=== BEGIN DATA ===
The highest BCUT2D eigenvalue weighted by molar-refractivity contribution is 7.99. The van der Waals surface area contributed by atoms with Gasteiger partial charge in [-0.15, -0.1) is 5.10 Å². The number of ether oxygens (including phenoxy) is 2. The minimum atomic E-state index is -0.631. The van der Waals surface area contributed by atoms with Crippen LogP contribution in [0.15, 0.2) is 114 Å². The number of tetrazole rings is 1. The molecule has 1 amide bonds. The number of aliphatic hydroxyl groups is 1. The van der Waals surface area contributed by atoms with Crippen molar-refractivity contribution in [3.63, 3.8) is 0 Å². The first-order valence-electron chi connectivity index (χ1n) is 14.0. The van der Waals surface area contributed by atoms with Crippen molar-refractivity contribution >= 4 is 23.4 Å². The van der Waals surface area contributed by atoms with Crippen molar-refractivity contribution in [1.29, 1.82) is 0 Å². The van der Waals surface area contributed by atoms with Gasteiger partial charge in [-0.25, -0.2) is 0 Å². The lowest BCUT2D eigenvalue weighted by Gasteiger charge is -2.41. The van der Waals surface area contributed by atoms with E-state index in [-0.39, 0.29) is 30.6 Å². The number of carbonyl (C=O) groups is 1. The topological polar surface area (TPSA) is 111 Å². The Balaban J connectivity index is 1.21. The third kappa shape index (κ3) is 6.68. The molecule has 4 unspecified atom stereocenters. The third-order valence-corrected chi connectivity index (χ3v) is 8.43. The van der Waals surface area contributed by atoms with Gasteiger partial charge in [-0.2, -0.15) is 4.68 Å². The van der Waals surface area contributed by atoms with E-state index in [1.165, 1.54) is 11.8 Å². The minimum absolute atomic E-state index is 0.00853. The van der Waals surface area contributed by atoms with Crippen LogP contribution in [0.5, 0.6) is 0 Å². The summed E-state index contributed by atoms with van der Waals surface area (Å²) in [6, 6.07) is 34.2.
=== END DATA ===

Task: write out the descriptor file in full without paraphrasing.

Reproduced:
The highest BCUT2D eigenvalue weighted by molar-refractivity contribution is 7.99. The van der Waals surface area contributed by atoms with Gasteiger partial charge in [-0.15, -0.1) is 5.10 Å². The number of ether oxygens (including phenoxy) is 2. The minimum atomic E-state index is -0.631. The van der Waals surface area contributed by atoms with Crippen LogP contribution in [0.15, 0.2) is 114 Å². The number of tetrazole rings is 1. The molecule has 1 amide bonds. The number of aliphatic hydroxyl groups is 1. The van der Waals surface area contributed by atoms with Crippen molar-refractivity contribution in [3.63, 3.8) is 0 Å². The first-order valence-electron chi connectivity index (χ1n) is 14.0. The van der Waals surface area contributed by atoms with Crippen molar-refractivity contribution >= 4 is 23.4 Å². The van der Waals surface area contributed by atoms with Crippen molar-refractivity contribution in [1.29, 1.82) is 0 Å². The van der Waals surface area contributed by atoms with Gasteiger partial charge in [-0.25, -0.2) is 0 Å². The lowest BCUT2D eigenvalue weighted by Gasteiger charge is -2.41. The van der Waals surface area contributed by atoms with E-state index in [-0.39, 0.29) is 30.6 Å². The number of carbonyl (C=O) groups is 1. The topological polar surface area (TPSA) is 111 Å². The Balaban J connectivity index is 1.21. The third kappa shape index (κ3) is 6.68. The molecule has 4 unspecified atom stereocenters. The third-order valence-corrected chi connectivity index (χ3v) is 8.43. The van der Waals surface area contributed by atoms with Gasteiger partial charge in [-0.2, -0.15) is 4.68 Å². The van der Waals surface area contributed by atoms with E-state index in [1.165, 1.54) is 11.8 Å². The minimum absolute atomic E-state index is 0.00853. The van der Waals surface area contributed by atoms with Crippen LogP contribution in [0.5, 0.6) is 0 Å². The summed E-state index contributed by atoms with van der Waals surface area (Å²) in [6, 6.07) is 34.2.